Published February 15, 2021
For older adults (or younger ones who want to be prepared), deciding where to spend your golden years is no simple task. For those considering an interstate move and those who hope to age in place, it’s helpful to understand the benefits and drawbacks each state offers.
To analyze the states based on which are best for older adults, we studied all 50, comparing them across 15 statistical categories covering things like taxes, income, cost of living, weather, and much more. Jump to the bottom of the page to see our full methodology and sourcing.
Read on for the full study or to check out which states are best in the categories you care most about. But check out some key findings below:
- Florida is the top overall state, ranking in the top quarter in each of the three major statistical categories we considered. Montana was the lowest-scoring state.
- Every major region of the country is represented in the top 10 overall states, but more Southern states made the top of the list than any other region.
- Mississippi and Delaware, third and fourth overall, had two top 10 category finishes, the most of any states.
Overall Best to Worst
Perhaps it should come as no surprise that Florida ranks first overall, but much of the rest of the list could be something of a surprise. Other southern states that offer a relatively affordable cost of living, like Mississippi and Oklahoma, are also near the top of the list. On the other hand, Arizona, famously a hotspot for retirees and snowbirds, doesn’t look so great on paper, as it ranks just outside the bottom 10.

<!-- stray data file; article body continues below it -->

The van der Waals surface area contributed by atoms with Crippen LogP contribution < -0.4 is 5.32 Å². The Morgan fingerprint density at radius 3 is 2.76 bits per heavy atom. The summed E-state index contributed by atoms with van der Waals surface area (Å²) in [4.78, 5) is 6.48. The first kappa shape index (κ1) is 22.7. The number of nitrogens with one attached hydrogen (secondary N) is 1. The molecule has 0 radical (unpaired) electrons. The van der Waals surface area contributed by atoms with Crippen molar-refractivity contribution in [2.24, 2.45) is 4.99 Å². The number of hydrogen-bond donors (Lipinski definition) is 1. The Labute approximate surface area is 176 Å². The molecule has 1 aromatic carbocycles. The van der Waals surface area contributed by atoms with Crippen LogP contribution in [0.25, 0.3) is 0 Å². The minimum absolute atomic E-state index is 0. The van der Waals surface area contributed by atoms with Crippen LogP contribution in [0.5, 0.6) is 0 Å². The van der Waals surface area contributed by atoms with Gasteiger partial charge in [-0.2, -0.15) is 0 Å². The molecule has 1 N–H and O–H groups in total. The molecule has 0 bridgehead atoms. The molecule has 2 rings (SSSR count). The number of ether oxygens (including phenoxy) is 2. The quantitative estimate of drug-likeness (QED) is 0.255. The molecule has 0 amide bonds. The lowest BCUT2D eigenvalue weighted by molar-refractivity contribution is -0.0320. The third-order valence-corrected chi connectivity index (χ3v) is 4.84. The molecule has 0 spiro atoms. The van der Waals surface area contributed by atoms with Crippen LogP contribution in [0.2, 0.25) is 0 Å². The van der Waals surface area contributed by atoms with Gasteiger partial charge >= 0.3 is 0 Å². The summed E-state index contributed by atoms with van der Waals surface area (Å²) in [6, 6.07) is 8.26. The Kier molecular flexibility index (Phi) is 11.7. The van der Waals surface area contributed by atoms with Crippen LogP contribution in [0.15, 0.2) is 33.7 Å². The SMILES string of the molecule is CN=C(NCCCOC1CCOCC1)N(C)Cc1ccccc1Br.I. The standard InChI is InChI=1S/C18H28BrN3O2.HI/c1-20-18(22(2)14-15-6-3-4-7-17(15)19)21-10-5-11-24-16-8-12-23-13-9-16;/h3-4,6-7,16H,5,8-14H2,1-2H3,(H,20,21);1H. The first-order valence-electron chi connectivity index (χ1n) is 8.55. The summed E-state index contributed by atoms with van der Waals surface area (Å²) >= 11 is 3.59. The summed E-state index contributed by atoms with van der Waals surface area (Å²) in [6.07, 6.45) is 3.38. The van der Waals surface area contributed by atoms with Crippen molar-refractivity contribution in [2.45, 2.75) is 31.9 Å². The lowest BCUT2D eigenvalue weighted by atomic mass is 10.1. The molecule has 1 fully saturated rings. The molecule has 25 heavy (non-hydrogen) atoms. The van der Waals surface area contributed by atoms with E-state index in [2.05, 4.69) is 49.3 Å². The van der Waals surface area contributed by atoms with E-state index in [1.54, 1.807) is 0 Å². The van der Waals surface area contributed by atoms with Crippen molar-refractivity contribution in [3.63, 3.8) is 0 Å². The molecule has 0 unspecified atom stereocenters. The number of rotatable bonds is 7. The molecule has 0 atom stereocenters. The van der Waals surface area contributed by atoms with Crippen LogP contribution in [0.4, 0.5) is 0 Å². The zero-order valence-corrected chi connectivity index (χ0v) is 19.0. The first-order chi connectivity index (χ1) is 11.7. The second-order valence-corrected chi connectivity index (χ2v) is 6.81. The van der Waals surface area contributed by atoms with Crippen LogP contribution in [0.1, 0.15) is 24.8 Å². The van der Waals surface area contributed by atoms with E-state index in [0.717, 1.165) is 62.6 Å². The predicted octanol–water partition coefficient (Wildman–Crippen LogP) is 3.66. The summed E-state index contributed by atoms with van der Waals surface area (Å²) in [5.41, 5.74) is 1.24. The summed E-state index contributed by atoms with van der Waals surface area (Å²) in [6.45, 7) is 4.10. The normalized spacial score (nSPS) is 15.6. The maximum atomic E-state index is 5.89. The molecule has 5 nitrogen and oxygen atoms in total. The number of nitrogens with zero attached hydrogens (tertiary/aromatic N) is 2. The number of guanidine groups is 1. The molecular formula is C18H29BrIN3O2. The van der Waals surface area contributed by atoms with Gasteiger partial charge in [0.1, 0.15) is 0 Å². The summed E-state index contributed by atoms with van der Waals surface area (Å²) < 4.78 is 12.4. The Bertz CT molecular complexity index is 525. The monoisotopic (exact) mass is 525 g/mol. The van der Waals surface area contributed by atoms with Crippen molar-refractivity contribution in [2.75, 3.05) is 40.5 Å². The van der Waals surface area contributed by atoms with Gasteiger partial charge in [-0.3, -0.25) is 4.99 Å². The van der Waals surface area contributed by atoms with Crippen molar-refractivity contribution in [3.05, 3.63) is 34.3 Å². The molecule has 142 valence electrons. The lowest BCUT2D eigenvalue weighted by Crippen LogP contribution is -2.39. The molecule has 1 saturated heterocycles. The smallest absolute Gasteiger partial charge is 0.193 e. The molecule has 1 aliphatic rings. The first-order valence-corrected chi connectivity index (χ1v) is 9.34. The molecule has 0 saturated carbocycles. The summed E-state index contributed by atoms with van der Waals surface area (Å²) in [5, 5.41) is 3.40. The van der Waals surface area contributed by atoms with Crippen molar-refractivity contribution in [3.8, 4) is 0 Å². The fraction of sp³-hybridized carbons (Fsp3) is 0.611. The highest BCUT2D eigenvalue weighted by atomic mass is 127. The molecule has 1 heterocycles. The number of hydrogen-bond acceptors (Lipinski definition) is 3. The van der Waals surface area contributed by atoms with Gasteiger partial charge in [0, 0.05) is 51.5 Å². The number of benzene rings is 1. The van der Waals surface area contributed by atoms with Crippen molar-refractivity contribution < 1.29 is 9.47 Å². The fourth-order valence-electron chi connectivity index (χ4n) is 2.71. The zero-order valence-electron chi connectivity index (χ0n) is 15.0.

Florida’s score was about 20 percent higher than the bottom-ranking state, Montana, in the final point tally, but Oklahoma was about half a point from being the best state for older adults. Here’s a look at where the states ranked and how they scored across all 15 metrics we considered:
Tax & Finances
Given that they’re reaching the end of their earnings years (and many are there already), how a state’s seniors are doing financially is a good analog for the quality of life an individual could expect in that state.
Given the importance of metrics that fall under this umbrella and how diverse they are, we considered a total of six categories relating to taxes, wealth, cost of living, and other finance-related areas.